Nor is there much in Roberts’s record as disclosed to the Senate that suggests any personal impulse to moderate the right-wing policies he has defended or any concern for those at the bottom of our society whom such policies would injure. He did advise his superiors that stripping the courts of their jurisdiction over the use of busing as a remedy for racial inequality, though in his opinion constitutional, would be “bad policy.” But he said it would be bad for technical reasons: because, as he told Senator Herbert Kohl, it might “lead to a situation where there’s arguable inconsistency and disuniformity in federal law.” He did advise the administration to sign a treaty condemning genocide, but only because a failure to sign it would be bad for the nation’s image. As a lawyer in private practice he acted pro bono in advising a gay rights group preparing for a Supreme Court challenge to Colorado’s discriminatory constitutional amendment. But he did so, he told Senator Richard Durbin, because the partners of his firm asked him to, and he seemed happy to add, in response to Durbin’s further question, that he would “of course” have been willing to advise Colorado how to resist the challenge if its officials had walked through his door first.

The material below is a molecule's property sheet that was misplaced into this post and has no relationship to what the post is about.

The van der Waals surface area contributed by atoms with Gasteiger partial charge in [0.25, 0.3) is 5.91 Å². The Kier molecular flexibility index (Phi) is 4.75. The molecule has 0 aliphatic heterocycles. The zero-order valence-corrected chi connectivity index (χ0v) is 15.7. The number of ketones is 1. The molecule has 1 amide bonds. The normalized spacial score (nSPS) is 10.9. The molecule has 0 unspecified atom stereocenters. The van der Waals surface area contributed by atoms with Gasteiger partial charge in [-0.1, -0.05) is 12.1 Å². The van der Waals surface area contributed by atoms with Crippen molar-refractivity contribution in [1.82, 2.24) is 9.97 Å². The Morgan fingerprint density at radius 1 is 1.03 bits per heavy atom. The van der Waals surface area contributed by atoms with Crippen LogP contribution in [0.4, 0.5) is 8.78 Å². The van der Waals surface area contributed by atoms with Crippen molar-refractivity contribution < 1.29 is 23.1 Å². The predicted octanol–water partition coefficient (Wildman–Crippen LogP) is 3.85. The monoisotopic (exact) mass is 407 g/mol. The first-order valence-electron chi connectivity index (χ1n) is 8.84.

We find no greater reassurance that Roberts will not use his power on the Court to advance a right-wing political agenda when we study his decisions during his brief term as a judge on the District of Columbia Circuit Court. In one of the two most politically sensitive of his cases he declared that the federal government has no power under the Constitution’s interstate commerce clause to force a California developer to protect an endangered species of toad that has so far been found only in that state. In the other case he joined an opinion declaring that the courts must show great deference to the President’s opinion that international treaties, including the Geneva Conventions, do not protect the Guantánamo prisoners. Whether or not these positions are correct in law, they offer no reason to think that Roberts would often hold, in difficult cases, that the law is contrary to what a conservative would wish it to be.